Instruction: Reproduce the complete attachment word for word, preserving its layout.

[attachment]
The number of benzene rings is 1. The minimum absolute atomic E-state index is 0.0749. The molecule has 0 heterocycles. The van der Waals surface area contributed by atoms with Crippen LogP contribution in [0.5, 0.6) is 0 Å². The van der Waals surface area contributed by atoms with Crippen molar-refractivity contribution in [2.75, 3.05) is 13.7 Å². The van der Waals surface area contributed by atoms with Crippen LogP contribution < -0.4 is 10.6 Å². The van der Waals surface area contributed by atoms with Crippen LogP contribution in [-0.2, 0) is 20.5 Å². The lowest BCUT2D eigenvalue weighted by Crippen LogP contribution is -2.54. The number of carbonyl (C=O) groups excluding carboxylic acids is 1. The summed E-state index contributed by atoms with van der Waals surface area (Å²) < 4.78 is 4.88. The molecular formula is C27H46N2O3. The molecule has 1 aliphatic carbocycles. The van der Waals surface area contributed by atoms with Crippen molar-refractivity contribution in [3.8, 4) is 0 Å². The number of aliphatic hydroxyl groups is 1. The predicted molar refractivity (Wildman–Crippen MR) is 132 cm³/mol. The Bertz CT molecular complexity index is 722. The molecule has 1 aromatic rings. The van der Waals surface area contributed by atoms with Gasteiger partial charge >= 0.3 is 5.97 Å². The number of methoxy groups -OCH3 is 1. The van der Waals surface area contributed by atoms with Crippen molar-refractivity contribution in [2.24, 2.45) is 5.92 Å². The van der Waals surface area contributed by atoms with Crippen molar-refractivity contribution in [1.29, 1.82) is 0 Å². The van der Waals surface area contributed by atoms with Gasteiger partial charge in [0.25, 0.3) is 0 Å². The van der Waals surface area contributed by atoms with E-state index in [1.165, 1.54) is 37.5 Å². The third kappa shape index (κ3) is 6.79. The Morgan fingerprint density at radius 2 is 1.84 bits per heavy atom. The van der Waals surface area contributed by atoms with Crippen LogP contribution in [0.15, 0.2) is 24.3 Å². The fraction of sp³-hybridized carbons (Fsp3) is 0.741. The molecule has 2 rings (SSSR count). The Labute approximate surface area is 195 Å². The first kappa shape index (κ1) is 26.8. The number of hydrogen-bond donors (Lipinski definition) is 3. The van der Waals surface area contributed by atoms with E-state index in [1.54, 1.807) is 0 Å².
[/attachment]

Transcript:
The number of benzene rings is 1. The minimum absolute atomic E-state index is 0.0749. The molecule has 0 heterocycles. The van der Waals surface area contributed by atoms with Crippen LogP contribution in [0.5, 0.6) is 0 Å². The van der Waals surface area contributed by atoms with Crippen molar-refractivity contribution in [2.75, 3.05) is 13.7 Å². The van der Waals surface area contributed by atoms with Crippen LogP contribution < -0.4 is 10.6 Å². The van der Waals surface area contributed by atoms with Crippen LogP contribution in [-0.2, 0) is 20.5 Å². The lowest BCUT2D eigenvalue weighted by Crippen LogP contribution is -2.54. The number of carbonyl (C=O) groups excluding carboxylic acids is 1. The summed E-state index contributed by atoms with van der Waals surface area (Å²) < 4.78 is 4.88. The molecular formula is C27H46N2O3. The molecule has 1 aliphatic carbocycles. The van der Waals surface area contributed by atoms with Crippen molar-refractivity contribution in [3.8, 4) is 0 Å². The number of aliphatic hydroxyl groups is 1. The predicted molar refractivity (Wildman–Crippen MR) is 132 cm³/mol. The Bertz CT molecular complexity index is 722. The molecule has 1 aromatic rings. The van der Waals surface area contributed by atoms with Gasteiger partial charge >= 0.3 is 5.97 Å². The number of methoxy groups -OCH3 is 1. The van der Waals surface area contributed by atoms with Crippen molar-refractivity contribution in [2.24, 2.45) is 5.92 Å². The van der Waals surface area contributed by atoms with Crippen molar-refractivity contribution in [1.29, 1.82) is 0 Å². The van der Waals surface area contributed by atoms with Gasteiger partial charge in [0.25, 0.3) is 0 Å². The van der Waals surface area contributed by atoms with E-state index in [1.165, 1.54) is 37.5 Å². The third kappa shape index (κ3) is 6.79. The Morgan fingerprint density at radius 2 is 1.84 bits per heavy atom. The van der Waals surface area contributed by atoms with Crippen LogP contribution in [0.15, 0.2) is 24.3 Å². The fraction of sp³-hybridized carbons (Fsp3) is 0.741. The molecule has 2 rings (SSSR count). The Labute approximate surface area is 195 Å². The first kappa shape index (κ1) is 26.8. The number of hydrogen-bond donors (Lipinski definition) is 3. The van der Waals surface area contributed by atoms with E-state index in [1.54, 1.807) is 0 Å².